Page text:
mwAfter reading many Iraq anniversary posts and watching the truly excellent but really depressing Frontline documentary “Bush’s War” (highly recommended), I decided to post a personal retrospective tracking my own evolving views on the war over the last five years. It was also time to update my post of a year ago “It’s the war, stupid.” In 2002 I was among the 70% leading the cheers. By 2006 I was among the 70% against. The post is long, so I’ll just excerpt it here –

This is how the post starts…
Two grim milestones over the last week – a five year anniversary and 4,000 American lives. I have been reading through a variety of posts, articles and essays marking the anniversary and analyzing how we got here. Since 70% of Americans supported the war, many of us have reason to reflect on our personal acquiescence in the decision to invade and occupy Iraq.

John Cole simply presents an unvarnished litany of what he got wrong saying “…you get the point. I was wrong about EVERY. GOD. D*MNED. THING. It is amazing I could tie my shoes in 2001-2004.” Most notable in this theme is the Slate compilation of “liberal hawks” recalling their support and asking the question Why did we get it wrong? Andrew Sullivan participated and explained his high visibility support of the war. Blogenfreude calls the series a “wankfest” and at his Cynics Party cross-post a commenter called the series an exercise in “armpit sniffing” [NOTE: last two links are rated “R” for strong language]. Hard to argue with either assessment. Glenn Greenwald notes “…not a single one of them appears to have learned the real lesson worth learning from the whole disaster”, while also noting that not everyone got it wrong in 2003.

There is no need for me to wonder or speculate about how I felt about the war five, four, three or two years ago. I left a digital trail…

This is how the post ends…
Now, I am coming to the conclusion that there is a lot less than meets the eye as far as any practical differences in the Iraq policy of the three major candidates remaining. We know we have to significantly reduce our military presence in Iraq. We just can’t afford it. The military is stretched to the breaking point. A large majority of Americans think it was a mistake to go in and want us out. Regardless of who wins the election, within two years of a new president taking office our military presence in Iraq is going to be down 65% from where it is now – plus or minus 15%. And that plus or minus – that is the sum total of the practical difference between the three candidates. But… and it is a big “but” … McCain is “leaning in”, and both Obama and Clinton are “leaning out.”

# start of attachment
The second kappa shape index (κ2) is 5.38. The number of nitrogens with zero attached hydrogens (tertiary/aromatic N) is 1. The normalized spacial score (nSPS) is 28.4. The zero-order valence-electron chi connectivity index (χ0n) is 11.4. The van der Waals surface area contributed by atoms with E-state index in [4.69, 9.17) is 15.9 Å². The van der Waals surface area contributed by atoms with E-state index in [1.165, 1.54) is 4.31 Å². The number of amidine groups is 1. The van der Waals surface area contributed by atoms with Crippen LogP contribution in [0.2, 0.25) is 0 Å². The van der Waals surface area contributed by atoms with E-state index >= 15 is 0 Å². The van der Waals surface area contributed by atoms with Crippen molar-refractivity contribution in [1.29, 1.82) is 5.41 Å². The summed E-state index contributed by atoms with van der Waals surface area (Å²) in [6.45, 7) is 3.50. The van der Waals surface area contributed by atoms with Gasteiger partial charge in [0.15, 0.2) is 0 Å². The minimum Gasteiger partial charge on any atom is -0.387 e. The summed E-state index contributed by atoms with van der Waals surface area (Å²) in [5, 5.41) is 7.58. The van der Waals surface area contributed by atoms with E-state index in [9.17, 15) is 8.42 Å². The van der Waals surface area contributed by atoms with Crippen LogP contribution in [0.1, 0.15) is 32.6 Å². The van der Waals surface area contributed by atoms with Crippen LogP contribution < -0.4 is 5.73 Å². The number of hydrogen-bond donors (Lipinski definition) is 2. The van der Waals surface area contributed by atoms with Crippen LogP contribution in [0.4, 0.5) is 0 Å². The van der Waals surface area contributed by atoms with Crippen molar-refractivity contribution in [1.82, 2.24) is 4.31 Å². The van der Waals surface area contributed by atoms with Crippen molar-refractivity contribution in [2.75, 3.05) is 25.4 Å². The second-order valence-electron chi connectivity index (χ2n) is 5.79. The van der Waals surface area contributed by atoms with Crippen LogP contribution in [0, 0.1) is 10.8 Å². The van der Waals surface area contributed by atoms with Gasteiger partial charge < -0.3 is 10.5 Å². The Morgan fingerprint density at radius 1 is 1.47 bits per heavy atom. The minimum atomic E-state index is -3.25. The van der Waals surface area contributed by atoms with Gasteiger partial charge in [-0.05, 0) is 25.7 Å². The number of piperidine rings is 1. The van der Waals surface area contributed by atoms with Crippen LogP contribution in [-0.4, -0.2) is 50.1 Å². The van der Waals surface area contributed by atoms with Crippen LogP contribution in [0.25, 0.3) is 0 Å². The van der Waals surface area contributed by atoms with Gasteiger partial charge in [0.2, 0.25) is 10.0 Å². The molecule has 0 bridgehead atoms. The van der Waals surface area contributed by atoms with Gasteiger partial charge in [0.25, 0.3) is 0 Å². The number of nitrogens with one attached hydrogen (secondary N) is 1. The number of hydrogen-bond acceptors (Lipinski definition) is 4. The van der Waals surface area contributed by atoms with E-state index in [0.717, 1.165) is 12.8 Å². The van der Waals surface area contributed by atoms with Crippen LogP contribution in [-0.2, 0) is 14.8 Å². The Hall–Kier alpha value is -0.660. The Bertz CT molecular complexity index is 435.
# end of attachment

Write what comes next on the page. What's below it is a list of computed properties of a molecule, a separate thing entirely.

All I wanted out of this election was an anti-war fiscal conservative in the finals, preferably a Republican or Independent in order to maintain divided government into 2009. I was pushing Chuck Hagel until he flaked out, which left me with Ron Paul by default, but I really hoped Bloomberg would drag Hagel back in. When Bloomberg went back to counting his money (I understand he is also involved in a local government on the East coast somewhere) that hope died.

So I find myself impaled on the horns of a dilemma.

The choice now:

  • RED PILL – Divided Government (good) but Permanent War (bad)
– or –
  • BLUE PILL – Single Party Democratic government (bad) with expanded majorities, possibly a filibuster proof Senate (really bad) and either Clinton or Obama at the controls of a Cheney designed unitary presidency (really really bad).

Pick your poison.

Yeah, yeah, I know – The Democratic party intentions are good. But the unintended consequences of single party government are going to be brutal, as it always is.

And if you want to read the long missing bit in the middle…

You’ll find it cross-posted at Divided We Stand United We Fall.

Home Politics It’s still the war, stupid.